Rethinking the Role of Community Policing: Developing a More Ambitious Integrated Strategy to Equitably Reduce Crime, Build Social Capital, and Foster Socioeconomic Development

Nathan W. Pino, Georgia Southern University

Community policing (COP) implementation has not reached its full potential. COP is usually not practiced according to its rhetoric, and the rhetoric of COP can be used to mask traditional approaches that may be overly aggressive and threaten civil liberties. COP is also marred by inequitable outcomes and unequal participation. The purpose of this paper is to rethink the role COP plays in crime reduction and order restoration beyond its almost total focus on crime prevention strategies. It is argued that theorized structural causes of crime and disorder (rather than just symptoms) must be dealt with if we want to democratically and permanently reduce crime while maintaining civil liberties and promoting equity. Locally constructed civic strategies that attempt to reduce rime and social disorganization, build social capital, and foster socioeconomic development are needed in order to achievve these goals. COP would only be one part of this strategy.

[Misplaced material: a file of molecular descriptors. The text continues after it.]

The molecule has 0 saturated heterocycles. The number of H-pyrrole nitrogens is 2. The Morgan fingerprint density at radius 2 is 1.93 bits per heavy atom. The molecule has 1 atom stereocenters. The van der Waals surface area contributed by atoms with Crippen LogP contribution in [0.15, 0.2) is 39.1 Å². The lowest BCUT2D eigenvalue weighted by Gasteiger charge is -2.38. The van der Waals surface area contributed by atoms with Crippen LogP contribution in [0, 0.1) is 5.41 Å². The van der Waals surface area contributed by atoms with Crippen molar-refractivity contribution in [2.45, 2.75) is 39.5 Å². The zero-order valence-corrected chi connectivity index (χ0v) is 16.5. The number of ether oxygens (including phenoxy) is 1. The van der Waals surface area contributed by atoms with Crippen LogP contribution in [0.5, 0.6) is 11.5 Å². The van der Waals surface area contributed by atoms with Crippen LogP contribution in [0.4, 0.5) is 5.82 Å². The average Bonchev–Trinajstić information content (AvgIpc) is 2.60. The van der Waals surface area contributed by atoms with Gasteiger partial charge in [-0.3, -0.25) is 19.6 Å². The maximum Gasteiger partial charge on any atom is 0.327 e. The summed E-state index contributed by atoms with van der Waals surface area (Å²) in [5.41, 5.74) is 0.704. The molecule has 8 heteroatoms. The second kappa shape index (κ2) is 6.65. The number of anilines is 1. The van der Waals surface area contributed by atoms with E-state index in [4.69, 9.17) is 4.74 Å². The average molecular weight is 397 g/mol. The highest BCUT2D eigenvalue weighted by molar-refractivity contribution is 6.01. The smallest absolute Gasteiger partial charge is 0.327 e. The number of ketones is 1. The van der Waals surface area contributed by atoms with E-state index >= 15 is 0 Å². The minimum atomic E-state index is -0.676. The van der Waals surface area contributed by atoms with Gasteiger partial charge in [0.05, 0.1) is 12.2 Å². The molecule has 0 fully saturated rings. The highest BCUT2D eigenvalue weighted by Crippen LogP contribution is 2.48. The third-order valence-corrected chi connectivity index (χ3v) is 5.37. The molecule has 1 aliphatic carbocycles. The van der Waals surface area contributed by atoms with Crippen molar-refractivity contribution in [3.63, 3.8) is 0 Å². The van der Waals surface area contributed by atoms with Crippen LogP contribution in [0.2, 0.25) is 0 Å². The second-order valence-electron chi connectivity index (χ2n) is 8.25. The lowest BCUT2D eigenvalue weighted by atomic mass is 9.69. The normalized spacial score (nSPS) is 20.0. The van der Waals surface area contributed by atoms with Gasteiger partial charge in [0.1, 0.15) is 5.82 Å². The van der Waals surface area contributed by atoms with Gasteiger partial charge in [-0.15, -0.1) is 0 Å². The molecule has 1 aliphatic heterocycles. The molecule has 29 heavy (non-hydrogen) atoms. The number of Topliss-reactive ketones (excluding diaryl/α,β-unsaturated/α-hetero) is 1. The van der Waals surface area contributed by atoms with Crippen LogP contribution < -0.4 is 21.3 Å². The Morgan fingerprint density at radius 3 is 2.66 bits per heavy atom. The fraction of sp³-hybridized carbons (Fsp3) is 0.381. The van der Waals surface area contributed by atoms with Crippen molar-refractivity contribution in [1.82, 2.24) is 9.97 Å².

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Updated 05/20/2006